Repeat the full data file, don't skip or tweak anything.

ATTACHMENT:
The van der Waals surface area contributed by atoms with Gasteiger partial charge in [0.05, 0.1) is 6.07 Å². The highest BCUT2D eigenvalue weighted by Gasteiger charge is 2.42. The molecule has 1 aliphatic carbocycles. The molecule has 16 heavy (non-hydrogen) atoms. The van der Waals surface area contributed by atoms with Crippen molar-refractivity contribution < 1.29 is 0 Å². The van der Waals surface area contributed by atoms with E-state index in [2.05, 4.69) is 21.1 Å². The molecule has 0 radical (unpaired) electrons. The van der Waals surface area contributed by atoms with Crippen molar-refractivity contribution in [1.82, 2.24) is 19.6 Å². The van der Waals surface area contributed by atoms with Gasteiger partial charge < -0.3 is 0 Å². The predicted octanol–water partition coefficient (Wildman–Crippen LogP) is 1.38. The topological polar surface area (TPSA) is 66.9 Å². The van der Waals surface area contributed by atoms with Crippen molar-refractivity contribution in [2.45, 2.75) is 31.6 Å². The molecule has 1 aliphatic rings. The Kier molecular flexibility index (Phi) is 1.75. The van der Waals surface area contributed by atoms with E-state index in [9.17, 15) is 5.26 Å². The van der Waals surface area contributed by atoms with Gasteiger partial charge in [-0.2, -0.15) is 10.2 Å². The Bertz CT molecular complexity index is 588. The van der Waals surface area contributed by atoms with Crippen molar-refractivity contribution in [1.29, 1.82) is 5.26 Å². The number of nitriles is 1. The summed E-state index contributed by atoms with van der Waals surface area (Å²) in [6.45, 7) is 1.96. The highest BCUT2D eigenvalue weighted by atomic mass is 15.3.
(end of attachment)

The van der Waals surface area contributed by atoms with Gasteiger partial charge in [0.05, 0.1) is 6.07 Å². The highest BCUT2D eigenvalue weighted by Gasteiger charge is 2.42. The molecule has 1 aliphatic carbocycles. The molecule has 16 heavy (non-hydrogen) atoms. The van der Waals surface area contributed by atoms with Crippen molar-refractivity contribution < 1.29 is 0 Å². The van der Waals surface area contributed by atoms with E-state index in [2.05, 4.69) is 21.1 Å². The molecule has 0 radical (unpaired) electrons. The van der Waals surface area contributed by atoms with Crippen molar-refractivity contribution in [1.82, 2.24) is 19.6 Å². The van der Waals surface area contributed by atoms with Gasteiger partial charge < -0.3 is 0 Å². The predicted octanol–water partition coefficient (Wildman–Crippen LogP) is 1.38. The topological polar surface area (TPSA) is 66.9 Å². The van der Waals surface area contributed by atoms with Crippen molar-refractivity contribution in [2.45, 2.75) is 31.6 Å². The molecule has 1 aliphatic rings. The Kier molecular flexibility index (Phi) is 1.75. The van der Waals surface area contributed by atoms with E-state index in [9.17, 15) is 5.26 Å². The van der Waals surface area contributed by atoms with Gasteiger partial charge in [-0.2, -0.15) is 10.2 Å². The Bertz CT molecular complexity index is 588. The van der Waals surface area contributed by atoms with Crippen molar-refractivity contribution in [1.29, 1.82) is 5.26 Å². The number of nitriles is 1. The summed E-state index contributed by atoms with van der Waals surface area (Å²) in [6.45, 7) is 1.96. The highest BCUT2D eigenvalue weighted by atomic mass is 15.3.